The court has taken similar steps in the past, such as in 2013 when it held Chinese company ZTS Digital Networks in contempt and appointed a receiver to confiscate its assets. But after the forcible ban didn’t work, the receiver asked the court to issue a bench warrant five years later, seeking the arrest of the two senior officers the next time they went to the US.
Berger said it was unrealistic to speculate that Musk could be threatened with prison for failing to comply with a verdict. “At least, not for the Court of Chancery,” said the former judge. “That’s not the way the court works.”
But more importantly, Lin said Musk’s legal advisers would urge him to comply with court decisions that routinely take cases involving Tesla and other firms involved in the state of Delaware.
“If you are an executive in a major US corporation incorporated in Delaware, it is very difficult for you to do business and disobey Chancery Court orders,” Lin said.
Concerns about Musk’s compliance stem from his past dealings with various organs of government. In a long-running dispute with the US Securities and Exchange Commission, he was accused of defying a securities fraud agreement that required that his tweets be approved by Tesla’s attorney before being published. He publicly feuded with California officials over whether Tesla’s electric car factory should remain closed during the early stages of the COVID-19 pandemic.
He has also taken a combative approach in Delaware Chancery Court, calling an opposing lawyer a “bad guy” while defending Tesla’s 2016 acquisition of SolarCity against a lawsuit Musk called a conflict of interest and one with broken promises. blamed for the deal. He and his lawyers have other Delaware cases still pending, including one related to his compensation package at Tesla.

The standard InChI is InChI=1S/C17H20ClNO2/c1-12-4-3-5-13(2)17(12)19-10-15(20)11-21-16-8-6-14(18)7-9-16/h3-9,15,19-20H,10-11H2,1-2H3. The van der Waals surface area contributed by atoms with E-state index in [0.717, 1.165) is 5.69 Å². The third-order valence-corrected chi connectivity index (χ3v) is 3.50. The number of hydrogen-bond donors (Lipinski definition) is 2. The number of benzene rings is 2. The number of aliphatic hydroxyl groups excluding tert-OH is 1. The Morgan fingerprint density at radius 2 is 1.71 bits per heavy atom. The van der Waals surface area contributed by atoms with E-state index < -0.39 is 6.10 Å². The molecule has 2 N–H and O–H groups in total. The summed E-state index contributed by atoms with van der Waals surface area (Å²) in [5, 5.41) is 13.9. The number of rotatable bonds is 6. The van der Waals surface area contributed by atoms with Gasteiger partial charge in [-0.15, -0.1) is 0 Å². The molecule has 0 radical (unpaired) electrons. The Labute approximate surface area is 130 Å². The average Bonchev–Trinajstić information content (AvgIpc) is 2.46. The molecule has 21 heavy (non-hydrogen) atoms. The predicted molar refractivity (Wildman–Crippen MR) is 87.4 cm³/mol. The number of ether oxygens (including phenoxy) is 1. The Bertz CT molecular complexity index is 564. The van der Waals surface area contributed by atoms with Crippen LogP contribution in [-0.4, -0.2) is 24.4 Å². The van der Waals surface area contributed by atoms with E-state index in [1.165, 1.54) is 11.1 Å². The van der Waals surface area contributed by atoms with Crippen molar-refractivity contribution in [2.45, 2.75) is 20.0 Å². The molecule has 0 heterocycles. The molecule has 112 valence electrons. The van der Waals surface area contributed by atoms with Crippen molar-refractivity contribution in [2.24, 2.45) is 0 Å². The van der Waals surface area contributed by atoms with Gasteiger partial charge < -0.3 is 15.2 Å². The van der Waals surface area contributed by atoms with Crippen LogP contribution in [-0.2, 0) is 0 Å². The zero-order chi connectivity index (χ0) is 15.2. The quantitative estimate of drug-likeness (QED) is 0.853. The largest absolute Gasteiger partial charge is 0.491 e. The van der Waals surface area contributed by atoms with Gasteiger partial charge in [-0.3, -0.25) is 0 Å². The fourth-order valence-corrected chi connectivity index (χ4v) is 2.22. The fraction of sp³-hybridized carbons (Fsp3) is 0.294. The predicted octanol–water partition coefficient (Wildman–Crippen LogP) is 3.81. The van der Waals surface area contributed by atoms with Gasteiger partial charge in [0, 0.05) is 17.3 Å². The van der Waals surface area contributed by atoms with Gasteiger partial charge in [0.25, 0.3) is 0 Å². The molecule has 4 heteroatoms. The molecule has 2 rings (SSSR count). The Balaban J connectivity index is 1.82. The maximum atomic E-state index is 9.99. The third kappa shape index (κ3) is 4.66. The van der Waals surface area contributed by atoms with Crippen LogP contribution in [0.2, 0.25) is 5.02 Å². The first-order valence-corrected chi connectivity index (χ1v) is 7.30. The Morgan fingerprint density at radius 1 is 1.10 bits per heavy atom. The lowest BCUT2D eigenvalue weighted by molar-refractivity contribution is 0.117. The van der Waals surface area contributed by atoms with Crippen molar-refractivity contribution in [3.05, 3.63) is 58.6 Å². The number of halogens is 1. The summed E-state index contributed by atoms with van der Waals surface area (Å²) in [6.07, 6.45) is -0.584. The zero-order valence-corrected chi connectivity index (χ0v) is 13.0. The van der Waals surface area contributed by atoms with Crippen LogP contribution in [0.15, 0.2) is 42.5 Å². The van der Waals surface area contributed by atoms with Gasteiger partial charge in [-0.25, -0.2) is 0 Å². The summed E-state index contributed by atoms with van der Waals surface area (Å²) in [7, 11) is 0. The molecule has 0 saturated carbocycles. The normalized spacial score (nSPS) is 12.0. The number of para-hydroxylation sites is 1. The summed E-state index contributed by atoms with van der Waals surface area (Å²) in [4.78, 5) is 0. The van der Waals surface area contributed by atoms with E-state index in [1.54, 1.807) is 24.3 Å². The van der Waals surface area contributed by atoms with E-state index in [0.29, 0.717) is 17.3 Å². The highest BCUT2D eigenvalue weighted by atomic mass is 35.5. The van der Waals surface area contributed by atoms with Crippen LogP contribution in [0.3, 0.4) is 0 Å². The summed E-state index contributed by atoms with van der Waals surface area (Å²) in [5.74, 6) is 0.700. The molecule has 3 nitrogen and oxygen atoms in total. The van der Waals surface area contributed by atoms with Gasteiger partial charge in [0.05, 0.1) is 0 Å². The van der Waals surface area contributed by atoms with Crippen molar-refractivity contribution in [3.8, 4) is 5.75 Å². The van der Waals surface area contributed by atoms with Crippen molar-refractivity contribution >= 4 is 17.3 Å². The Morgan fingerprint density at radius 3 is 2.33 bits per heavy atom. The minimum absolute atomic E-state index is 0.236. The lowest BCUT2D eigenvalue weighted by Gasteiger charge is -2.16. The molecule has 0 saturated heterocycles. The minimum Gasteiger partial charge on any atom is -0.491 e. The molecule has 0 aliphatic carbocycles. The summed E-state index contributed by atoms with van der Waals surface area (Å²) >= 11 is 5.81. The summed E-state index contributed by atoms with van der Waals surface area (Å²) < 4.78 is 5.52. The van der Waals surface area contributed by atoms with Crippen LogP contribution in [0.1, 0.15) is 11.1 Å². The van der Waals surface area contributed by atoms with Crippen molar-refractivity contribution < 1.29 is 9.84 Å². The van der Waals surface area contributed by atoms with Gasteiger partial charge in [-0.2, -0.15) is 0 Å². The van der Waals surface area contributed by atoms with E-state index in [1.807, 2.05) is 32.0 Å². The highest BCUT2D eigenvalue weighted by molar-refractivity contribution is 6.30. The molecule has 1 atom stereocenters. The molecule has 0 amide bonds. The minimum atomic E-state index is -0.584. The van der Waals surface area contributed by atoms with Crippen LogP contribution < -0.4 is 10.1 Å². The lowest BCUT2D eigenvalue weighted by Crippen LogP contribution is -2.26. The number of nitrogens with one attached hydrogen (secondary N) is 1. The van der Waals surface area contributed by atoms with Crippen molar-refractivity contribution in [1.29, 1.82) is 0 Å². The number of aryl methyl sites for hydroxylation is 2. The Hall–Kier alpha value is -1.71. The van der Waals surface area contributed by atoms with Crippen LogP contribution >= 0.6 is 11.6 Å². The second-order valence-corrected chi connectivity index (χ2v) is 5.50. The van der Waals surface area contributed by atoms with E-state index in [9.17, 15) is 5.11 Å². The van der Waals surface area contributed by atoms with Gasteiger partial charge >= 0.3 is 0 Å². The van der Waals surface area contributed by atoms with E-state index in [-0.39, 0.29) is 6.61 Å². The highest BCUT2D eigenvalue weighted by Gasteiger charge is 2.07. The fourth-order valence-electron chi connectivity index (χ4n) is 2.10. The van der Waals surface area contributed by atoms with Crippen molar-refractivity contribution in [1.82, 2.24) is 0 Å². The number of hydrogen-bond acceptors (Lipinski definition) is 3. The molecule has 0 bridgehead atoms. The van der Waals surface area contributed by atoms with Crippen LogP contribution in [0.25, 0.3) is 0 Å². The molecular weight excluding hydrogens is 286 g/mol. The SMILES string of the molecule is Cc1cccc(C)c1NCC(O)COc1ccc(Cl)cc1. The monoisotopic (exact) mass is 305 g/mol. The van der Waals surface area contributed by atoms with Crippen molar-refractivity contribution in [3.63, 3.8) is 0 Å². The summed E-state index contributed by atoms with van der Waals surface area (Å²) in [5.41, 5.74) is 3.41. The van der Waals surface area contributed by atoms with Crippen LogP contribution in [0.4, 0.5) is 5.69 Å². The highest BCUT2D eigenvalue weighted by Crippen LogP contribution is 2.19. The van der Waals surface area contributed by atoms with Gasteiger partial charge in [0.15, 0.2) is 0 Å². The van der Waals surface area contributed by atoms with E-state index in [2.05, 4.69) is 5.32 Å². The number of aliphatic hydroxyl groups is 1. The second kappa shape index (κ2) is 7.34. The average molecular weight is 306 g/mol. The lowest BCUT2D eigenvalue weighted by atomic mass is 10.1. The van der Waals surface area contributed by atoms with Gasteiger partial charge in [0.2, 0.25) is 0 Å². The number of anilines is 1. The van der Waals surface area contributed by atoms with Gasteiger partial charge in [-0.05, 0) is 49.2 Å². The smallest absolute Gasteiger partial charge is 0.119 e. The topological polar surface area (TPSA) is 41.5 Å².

“I think we have a lot of players who, like Elon Musk loose as a cannon, rely on the goodwill of the Delaware courts on an ongoing basis for their businesses,” Lipton said.
Musk’s argument for winning his latest Delaware case rests largely on his allegation that Twitter misrepresented how it measures the magnitude of “spam bot” accounts that are useless to advertisers. But most legal experts agree that he faces an uphill battle in convincing Chancellor Kathleen St. Court Chief Justice Judd McCormick, who is presiding over the case, said something had changed since the April merger agreement that justified ending the deal.
The trial begins October 17 and whichever side loses can appeal to the Delaware Supreme Court, which is expected to act expeditiously. Lawyers said Musk and Twitter could also settle the matter before, during or after the trial.
Delaware courts are well respected in the business world and any move to violate them would be “shocking and unexpected,” said Paul Regan, associate professor at Widener University’s Delaware Law School, who has practiced in Delaware courts since the 1980s. has done. “If there was a crisis like this, I think the loss of reputation would be on Musk, not on the court.”